How to write a nursing HIV Case Study and Plan of Care

How to write a nursing HIV Case Study and Plan of Care

HIV Causes

Despite the recent advances in treatment and technology, the human immunodeficiency virus (HIV) remains a complex healthcare problem. HIV is caused by a virus and is spread through sexual contact, sharing needles, close contact with infected blood, or mother to child during pregnancy, birth, or breastfeeding (Saag, 2021). HIV belongs to a group of viruses called lentiviruses that cause infection in both humans and animals. HIV is an enveloped retrovirus that is observed to contain two copies of a single-stranded RNA genome. The virus attacks the CD4 cells making the body’s immune system weak and unable to provide defense against other infections (Saag, 2021). Acquired immunodeficiency syndrome (AIDS) is an advanced stage of HIV characterized by a low amount of CD4 cells below 200 cells/mm in the body (Centers for Disease Control and Prevention (CDC), 2021). Without treatment, progression from acute HIV infection to AIDS is very fast and one can only last for a few years.

HIV Risk Factors

Certain behaviors and conditions put individuals at risk of getting HIV. Individuals that have unprotected anal or vaginal sex are among the groups with the greatest risk of getting the virus (World Health Organization (WHO), 2021). Those with another sexually transmitted infection like syphilis or chlamydia are at risk of getting the infection. Behaviors like sharing contaminated needles, syringes, or other injecting equipment predispose one to get the virus (WHO, 2021). Receiving unsafe injections, organ transplants, or blood transfusions can make one get the disease. In some cases, experiencing accidental needle injuries, especially among healthcare workers is a risk factor for getting HIV.


Educational strategies for patients with HIV take into account individual values, knowledge, and preferences. The first aspect of education that should be emphasized is treatment adherence. The healthcare provider should assess understanding of treatment adherence and create a follow-up plan for medication adherence. The patient should be educated about opportunistic infections that can result from low immunity or other causes. An example is pneumonia and tuberculosis which commonly affect these individuals. The patient should be informed about vaccination against Hepatitis A and B, pneumonia, and influenza. For women, reproductive health education should focus on pap smears done during diagnosis and then yearly.

Lab Monitoring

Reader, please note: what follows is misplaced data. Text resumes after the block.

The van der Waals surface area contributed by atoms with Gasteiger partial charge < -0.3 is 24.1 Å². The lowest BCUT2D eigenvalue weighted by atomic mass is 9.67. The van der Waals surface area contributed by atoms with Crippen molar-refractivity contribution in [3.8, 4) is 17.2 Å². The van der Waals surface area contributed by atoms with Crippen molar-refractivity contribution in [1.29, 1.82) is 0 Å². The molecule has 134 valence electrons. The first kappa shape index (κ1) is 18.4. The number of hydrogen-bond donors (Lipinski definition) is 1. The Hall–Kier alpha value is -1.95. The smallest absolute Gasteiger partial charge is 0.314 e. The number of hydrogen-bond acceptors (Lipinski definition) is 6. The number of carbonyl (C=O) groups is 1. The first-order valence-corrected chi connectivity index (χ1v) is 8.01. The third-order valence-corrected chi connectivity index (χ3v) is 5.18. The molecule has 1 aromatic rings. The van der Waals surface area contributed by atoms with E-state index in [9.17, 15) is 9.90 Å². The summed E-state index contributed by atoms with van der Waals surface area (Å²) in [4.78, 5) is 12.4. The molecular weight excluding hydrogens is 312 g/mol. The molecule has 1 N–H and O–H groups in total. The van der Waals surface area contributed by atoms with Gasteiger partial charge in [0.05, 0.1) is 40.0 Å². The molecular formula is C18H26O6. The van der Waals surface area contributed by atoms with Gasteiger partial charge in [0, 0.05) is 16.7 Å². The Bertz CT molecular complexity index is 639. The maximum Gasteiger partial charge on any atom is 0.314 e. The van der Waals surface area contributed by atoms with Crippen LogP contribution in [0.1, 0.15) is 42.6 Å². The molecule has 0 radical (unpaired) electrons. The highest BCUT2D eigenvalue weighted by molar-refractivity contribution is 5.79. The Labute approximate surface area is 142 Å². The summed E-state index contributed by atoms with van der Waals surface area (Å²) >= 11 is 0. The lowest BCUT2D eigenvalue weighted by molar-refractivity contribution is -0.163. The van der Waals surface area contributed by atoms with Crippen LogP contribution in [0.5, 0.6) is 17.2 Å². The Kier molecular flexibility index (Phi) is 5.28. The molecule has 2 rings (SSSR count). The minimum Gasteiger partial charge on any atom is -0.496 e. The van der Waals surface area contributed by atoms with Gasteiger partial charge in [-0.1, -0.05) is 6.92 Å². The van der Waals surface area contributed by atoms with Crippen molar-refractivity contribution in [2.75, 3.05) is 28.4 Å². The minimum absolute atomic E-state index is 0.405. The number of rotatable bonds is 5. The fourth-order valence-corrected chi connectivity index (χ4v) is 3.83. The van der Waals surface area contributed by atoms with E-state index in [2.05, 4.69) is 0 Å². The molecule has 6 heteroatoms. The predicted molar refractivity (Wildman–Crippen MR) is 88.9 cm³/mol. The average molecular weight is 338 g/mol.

The main laboratory investigations that should be monitored for individuals with HIV are CD4 cell count and viral load. The CD4 test measures the number of CD4 cells in the body. These cells are a type of white blood cell called T-cells and move throughout the body to fight against bacteria, viruses, and other pathogens. The normal CD4 count in the body is between 500 to 1400 cells/mm and at levels below 200 cells/mm individuals may develop AIDS (Saag, 2021). The viral load is a test used to measure the number of HIV particles in a milliliter of blood. This test is used to assess the progression of HIV and see how well an individual is progressing with treatment.


Everyone is entitled to legal protection for confidential information including HIV status. The Health Insurance Portability and Accountability Act (HIPAA) warns against disclosing the patient’s medical records without permission. For this patient, no medical information will be disclosed without permission from the patient.

Prevention and Referral

The prevention of HIV for the patient’s close contacts like spouses should involve the use of protection during sexual intercourse (WHO, 2021). In addition to this strategy, all patients should take antiretrovirals to keep them healthier for longer and reduce the risk of passing the virus to their partners (Saag, 2021). Regarding the referral of infected patients, I would recommend seeing an infectious disease specialist. These patients are at risk of developing opportunistic infections that may require special attention.


Centers for Disease Control and Prevention. (2021). HIV: HIV Basics.

Saag M. S. (2021). HIV Infection – Screening, Diagnosis, and Treatment. The New England journal of medicine384(22), 2131–2143.

World health Organization. (2021). HIV/AID.


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